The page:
Joe Strummer & the Mescaleros Streetcore

Joe Strummer & the Mescaleros Streetcore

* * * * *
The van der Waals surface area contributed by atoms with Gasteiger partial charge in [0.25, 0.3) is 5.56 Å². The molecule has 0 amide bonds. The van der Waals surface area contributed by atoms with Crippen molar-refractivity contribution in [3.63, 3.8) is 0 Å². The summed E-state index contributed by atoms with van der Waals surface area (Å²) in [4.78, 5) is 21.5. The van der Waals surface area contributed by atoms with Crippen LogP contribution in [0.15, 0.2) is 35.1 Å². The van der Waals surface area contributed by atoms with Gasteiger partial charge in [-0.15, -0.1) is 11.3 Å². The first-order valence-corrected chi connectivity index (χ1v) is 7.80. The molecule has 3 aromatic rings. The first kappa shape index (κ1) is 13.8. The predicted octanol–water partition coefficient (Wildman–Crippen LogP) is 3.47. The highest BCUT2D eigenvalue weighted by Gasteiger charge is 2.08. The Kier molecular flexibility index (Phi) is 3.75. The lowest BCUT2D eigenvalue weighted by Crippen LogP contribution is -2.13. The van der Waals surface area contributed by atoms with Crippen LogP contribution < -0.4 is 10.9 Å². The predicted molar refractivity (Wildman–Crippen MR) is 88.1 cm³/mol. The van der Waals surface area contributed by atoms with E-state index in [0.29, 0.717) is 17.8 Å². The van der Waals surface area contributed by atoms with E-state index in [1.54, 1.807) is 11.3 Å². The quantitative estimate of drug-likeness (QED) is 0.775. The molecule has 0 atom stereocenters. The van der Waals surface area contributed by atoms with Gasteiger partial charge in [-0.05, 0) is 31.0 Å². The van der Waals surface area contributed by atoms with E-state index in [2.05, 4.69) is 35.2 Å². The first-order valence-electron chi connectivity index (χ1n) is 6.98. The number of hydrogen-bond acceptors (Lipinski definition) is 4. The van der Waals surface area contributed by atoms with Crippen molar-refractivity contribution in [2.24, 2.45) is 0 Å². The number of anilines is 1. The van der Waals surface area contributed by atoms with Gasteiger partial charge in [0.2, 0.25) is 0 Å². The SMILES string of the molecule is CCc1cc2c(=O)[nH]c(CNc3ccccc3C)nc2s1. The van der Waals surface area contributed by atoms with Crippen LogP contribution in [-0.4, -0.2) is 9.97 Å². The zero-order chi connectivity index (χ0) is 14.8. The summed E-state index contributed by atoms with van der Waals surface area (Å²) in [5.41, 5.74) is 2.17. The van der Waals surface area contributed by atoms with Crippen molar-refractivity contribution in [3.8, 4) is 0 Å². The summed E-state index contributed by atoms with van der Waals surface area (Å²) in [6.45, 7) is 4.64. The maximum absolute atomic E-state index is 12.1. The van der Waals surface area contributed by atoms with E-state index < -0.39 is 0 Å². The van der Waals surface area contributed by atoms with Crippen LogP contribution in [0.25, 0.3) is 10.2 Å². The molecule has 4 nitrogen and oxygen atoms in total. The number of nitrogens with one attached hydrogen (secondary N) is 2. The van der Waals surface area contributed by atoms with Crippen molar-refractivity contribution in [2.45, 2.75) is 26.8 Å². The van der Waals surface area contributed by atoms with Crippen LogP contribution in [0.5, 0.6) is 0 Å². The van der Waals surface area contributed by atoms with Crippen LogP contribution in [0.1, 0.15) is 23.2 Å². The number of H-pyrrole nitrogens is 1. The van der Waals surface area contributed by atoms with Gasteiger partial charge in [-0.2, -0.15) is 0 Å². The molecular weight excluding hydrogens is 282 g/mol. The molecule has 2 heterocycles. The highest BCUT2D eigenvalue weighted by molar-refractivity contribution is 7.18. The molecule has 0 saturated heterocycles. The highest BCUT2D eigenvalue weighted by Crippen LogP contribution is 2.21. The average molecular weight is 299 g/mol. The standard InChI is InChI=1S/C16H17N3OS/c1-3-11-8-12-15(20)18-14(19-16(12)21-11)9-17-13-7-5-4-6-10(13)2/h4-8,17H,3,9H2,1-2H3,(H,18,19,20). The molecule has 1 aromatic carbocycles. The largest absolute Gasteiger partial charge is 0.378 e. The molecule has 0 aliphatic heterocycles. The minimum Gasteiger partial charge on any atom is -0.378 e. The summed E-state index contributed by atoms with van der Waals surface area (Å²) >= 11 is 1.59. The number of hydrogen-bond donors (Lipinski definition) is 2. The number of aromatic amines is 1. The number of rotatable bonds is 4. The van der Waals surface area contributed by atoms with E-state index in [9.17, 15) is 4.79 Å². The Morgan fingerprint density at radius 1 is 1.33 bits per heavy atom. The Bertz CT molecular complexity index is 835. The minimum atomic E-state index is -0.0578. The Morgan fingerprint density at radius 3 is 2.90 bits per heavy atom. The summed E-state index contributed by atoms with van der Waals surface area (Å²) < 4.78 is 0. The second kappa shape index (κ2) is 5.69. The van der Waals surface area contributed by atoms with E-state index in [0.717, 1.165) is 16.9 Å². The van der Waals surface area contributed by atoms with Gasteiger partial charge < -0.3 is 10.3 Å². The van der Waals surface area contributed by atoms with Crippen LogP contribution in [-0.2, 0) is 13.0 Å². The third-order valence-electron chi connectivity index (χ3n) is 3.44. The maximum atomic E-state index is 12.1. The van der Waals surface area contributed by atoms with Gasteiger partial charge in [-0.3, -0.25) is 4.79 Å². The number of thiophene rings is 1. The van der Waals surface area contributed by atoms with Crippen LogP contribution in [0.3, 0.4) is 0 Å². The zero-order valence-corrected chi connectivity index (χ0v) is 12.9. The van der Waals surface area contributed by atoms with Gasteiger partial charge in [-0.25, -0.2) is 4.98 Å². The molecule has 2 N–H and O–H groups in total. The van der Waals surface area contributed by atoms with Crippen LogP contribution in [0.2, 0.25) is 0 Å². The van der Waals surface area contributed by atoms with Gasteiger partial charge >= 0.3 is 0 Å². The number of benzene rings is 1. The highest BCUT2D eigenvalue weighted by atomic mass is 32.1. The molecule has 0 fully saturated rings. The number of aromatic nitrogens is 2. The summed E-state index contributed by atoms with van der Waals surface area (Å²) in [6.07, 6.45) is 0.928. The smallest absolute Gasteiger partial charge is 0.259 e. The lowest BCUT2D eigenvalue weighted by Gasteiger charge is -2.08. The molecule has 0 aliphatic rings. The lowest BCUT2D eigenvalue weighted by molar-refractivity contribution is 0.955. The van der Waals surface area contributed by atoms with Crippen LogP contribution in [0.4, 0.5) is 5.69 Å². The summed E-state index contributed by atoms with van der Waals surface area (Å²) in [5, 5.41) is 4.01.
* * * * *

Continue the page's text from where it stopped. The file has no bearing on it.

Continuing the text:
It’s hard to be objective knowing that this is Strummer’s last recording, but the great irony of Streetcore for any fan still in shock from his sudden death late last year is that from the opening salvo, "Coma Girl,” he sounds unstoppable. While his solo career never quite replicated the magical alchemy of rock, reggae and folk that the Clash did so effortlessly, he was getting closer and closer in recent years with the Mescaleros. Streetcore may have been just another step in that direction, but as it is, this album has to stand as his best solo outing. All the elements of his work remained strong: unwavering love and fascination with American ("Silver & Gold”) and Jamaican culture ("Redemption Song”); a prophetic zeal ("Get Down Moses”); a harsh view of British society ("Burnin’ Streets”); and above all a spirit of fun and freedom ("Arms Aloft,” "All In A Day”). But the album’s most poignant moment is clearly the solo acoustic "Long Shadow,” written for Johnny Cash, but a song that will ultimately be Strummer’s own epitaph: "You cast a long shadow, that’s your testament / But somewhere in my soul, there’s always rock and roll.” For anyone who does care about rock and roll, Strummer’s shadow will surely grow long indeed. And as a final testament, Streetcore is about as good as anyone could want. (Hellcat)